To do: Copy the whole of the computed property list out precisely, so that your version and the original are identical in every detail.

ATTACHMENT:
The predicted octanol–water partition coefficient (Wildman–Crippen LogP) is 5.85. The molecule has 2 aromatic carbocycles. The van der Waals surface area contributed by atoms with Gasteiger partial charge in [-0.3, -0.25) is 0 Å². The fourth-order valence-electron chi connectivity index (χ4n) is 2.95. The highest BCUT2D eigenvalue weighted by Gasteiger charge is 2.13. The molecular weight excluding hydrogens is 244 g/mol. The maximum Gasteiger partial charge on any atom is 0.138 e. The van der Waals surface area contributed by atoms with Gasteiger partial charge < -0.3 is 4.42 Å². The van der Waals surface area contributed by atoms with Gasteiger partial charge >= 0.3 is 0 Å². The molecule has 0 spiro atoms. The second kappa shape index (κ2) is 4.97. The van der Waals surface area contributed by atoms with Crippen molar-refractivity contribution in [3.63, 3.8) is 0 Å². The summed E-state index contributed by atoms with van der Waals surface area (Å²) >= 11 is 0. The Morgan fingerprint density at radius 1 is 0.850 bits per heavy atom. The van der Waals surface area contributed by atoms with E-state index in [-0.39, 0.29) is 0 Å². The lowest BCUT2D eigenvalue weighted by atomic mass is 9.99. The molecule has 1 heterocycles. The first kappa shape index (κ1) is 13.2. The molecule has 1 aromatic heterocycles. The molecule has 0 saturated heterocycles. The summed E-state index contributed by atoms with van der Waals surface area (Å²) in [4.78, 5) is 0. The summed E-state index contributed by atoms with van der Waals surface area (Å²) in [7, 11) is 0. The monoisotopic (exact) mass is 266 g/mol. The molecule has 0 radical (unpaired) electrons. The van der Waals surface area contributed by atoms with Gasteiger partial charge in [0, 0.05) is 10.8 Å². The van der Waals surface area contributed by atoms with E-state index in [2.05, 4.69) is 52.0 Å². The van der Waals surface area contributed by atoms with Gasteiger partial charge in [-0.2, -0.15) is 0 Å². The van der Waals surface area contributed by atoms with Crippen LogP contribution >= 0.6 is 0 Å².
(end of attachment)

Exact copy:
The predicted octanol–water partition coefficient (Wildman–Crippen LogP) is 5.85. The molecule has 2 aromatic carbocycles. The van der Waals surface area contributed by atoms with Gasteiger partial charge in [-0.3, -0.25) is 0 Å². The fourth-order valence-electron chi connectivity index (χ4n) is 2.95. The highest BCUT2D eigenvalue weighted by Gasteiger charge is 2.13. The molecular weight excluding hydrogens is 244 g/mol. The maximum Gasteiger partial charge on any atom is 0.138 e. The van der Waals surface area contributed by atoms with Gasteiger partial charge < -0.3 is 4.42 Å². The van der Waals surface area contributed by atoms with Gasteiger partial charge >= 0.3 is 0 Å². The molecule has 0 spiro atoms. The second kappa shape index (κ2) is 4.97. The van der Waals surface area contributed by atoms with Crippen molar-refractivity contribution in [3.63, 3.8) is 0 Å². The summed E-state index contributed by atoms with van der Waals surface area (Å²) >= 11 is 0. The Morgan fingerprint density at radius 1 is 0.850 bits per heavy atom. The van der Waals surface area contributed by atoms with E-state index in [-0.39, 0.29) is 0 Å². The lowest BCUT2D eigenvalue weighted by atomic mass is 9.99. The molecule has 1 heterocycles. The first kappa shape index (κ1) is 13.2. The molecule has 1 aromatic heterocycles. The molecule has 0 saturated heterocycles. The summed E-state index contributed by atoms with van der Waals surface area (Å²) in [4.78, 5) is 0. The summed E-state index contributed by atoms with van der Waals surface area (Å²) in [7, 11) is 0. The monoisotopic (exact) mass is 266 g/mol. The molecule has 0 radical (unpaired) electrons. The van der Waals surface area contributed by atoms with Gasteiger partial charge in [0, 0.05) is 10.8 Å². The van der Waals surface area contributed by atoms with E-state index in [2.05, 4.69) is 52.0 Å². The van der Waals surface area contributed by atoms with Gasteiger partial charge in [-0.2, -0.15) is 0 Å². The van der Waals surface area contributed by atoms with Crippen LogP contribution >= 0.6 is 0 Å².